|dc.description.abstract||The provision of physically active play (PAP) varies amongst early childhood services, directly impacting the experiences and opportunities available to children. This is a significant issue because PAP is a central component of the curriculum within the New Zealand early childhood service identified within the curriculum Te Whāriki. I undertook this study to understand the activity of PAP within early childhood education practice, where I presumed tensions and contradictions in delivering a quality PAP programme would be revealed.
As teaching in an early childhood setting is both an individual and collective activity often influenced by interpersonal factors, I explored the nature of PAP through the lens of Cultural Historical Activity Theory (CHAT). This study utilised second generation activity systems analysis as an exploratory tool to reveal how the activity system for PAP operated in each centre. Data comprised teachers’ surveys, a group interview, observations, and documentary evidence from five centres. From this, representations of teachers’ individual activity systems were produced before being analysed collectively to model the activity systems for PAP at each centre. The findings in each case setting revealed the unique tensions, contradictions and successes of the system as the teachers’ worked toward current objects. A cross-case analysis of the activity systems attended to the major research question of the study: What is the nature of PAP in city-based early childhood centres in New Zealand? The analysis revealed how the activity system mediated teachers’ movement toward the immediate objects that they held and the ultimate outcome of a quality PAP programme underpinned by Te Whāriki.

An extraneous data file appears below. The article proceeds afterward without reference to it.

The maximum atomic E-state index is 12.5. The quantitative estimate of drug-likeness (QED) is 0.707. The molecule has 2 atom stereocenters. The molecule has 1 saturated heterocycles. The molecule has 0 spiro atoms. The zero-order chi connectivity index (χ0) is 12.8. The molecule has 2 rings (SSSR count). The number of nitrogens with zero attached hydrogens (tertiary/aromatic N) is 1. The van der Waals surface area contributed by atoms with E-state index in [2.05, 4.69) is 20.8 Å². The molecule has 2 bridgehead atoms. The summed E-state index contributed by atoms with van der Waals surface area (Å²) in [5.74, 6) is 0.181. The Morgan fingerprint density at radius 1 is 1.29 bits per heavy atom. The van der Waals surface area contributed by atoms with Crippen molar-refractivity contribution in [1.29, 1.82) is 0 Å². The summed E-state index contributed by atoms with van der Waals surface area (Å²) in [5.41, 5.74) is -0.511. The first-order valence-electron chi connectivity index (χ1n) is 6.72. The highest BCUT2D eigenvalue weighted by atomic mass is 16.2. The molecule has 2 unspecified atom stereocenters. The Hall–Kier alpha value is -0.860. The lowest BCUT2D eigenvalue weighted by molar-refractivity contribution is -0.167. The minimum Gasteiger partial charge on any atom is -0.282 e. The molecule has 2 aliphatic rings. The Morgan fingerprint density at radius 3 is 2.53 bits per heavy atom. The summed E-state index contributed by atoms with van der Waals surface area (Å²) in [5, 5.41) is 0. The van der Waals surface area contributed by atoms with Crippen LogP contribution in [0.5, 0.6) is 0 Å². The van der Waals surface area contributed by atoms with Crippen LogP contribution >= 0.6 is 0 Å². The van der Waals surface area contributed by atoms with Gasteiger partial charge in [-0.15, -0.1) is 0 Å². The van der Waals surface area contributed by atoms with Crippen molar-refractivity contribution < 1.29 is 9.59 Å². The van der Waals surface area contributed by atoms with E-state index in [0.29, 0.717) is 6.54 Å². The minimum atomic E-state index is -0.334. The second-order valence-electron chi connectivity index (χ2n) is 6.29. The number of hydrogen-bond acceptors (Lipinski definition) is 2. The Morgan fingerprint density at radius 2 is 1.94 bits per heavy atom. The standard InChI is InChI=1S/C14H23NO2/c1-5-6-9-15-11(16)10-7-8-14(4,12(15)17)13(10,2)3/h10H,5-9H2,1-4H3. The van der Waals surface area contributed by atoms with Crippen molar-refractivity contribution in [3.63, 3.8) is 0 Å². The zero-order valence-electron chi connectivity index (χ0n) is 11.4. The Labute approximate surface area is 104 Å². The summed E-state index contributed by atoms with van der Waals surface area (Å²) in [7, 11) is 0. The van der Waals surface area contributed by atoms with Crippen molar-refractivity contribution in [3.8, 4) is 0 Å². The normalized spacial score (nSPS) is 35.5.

Affirmed within this study is the scope and usefulness of CHAT as a conceptual framework to understand the contextualised practice of PAP in early childhood services. The findings revealed the objects teachers were working on within PAP ranged from: the PAP programme, parent education, self-review, and structured physical activity sessions. I argue that the most influential factor in the collective pursuit of the objects was interpreted to be teachers’ beliefs and values. These underpinned teachers’ motivations, preferences, and tacit rules which had implications for children’s learning. I argue the need for teachers to discuss issues such as their own risk anxiety to ascertain whether the image they hold of the child is reflected in practice. I suggest that open dialogue on these issues presents a way to mitigate such contradictions as found in this study. Furthermore, I argue the value of professional development (PD) which was found to change the activity system and resulted in the adaption of new resources which advanced the teachers’ pursuit of objects. There was strong evidence where teachers sought to align their beliefs and values in delivering a quality PAP programme with their perceptions of parent’s expectations of early childhood education through a range of instruments. I argue that these instruments which included communicating the PAP philosophy at the time of enrolment, discussions with parents, and family events enhanced the PAP activity system. Such instruments enabled teachers to achieve success in their aspirations for parent education and ultimately a quality PAP programme.||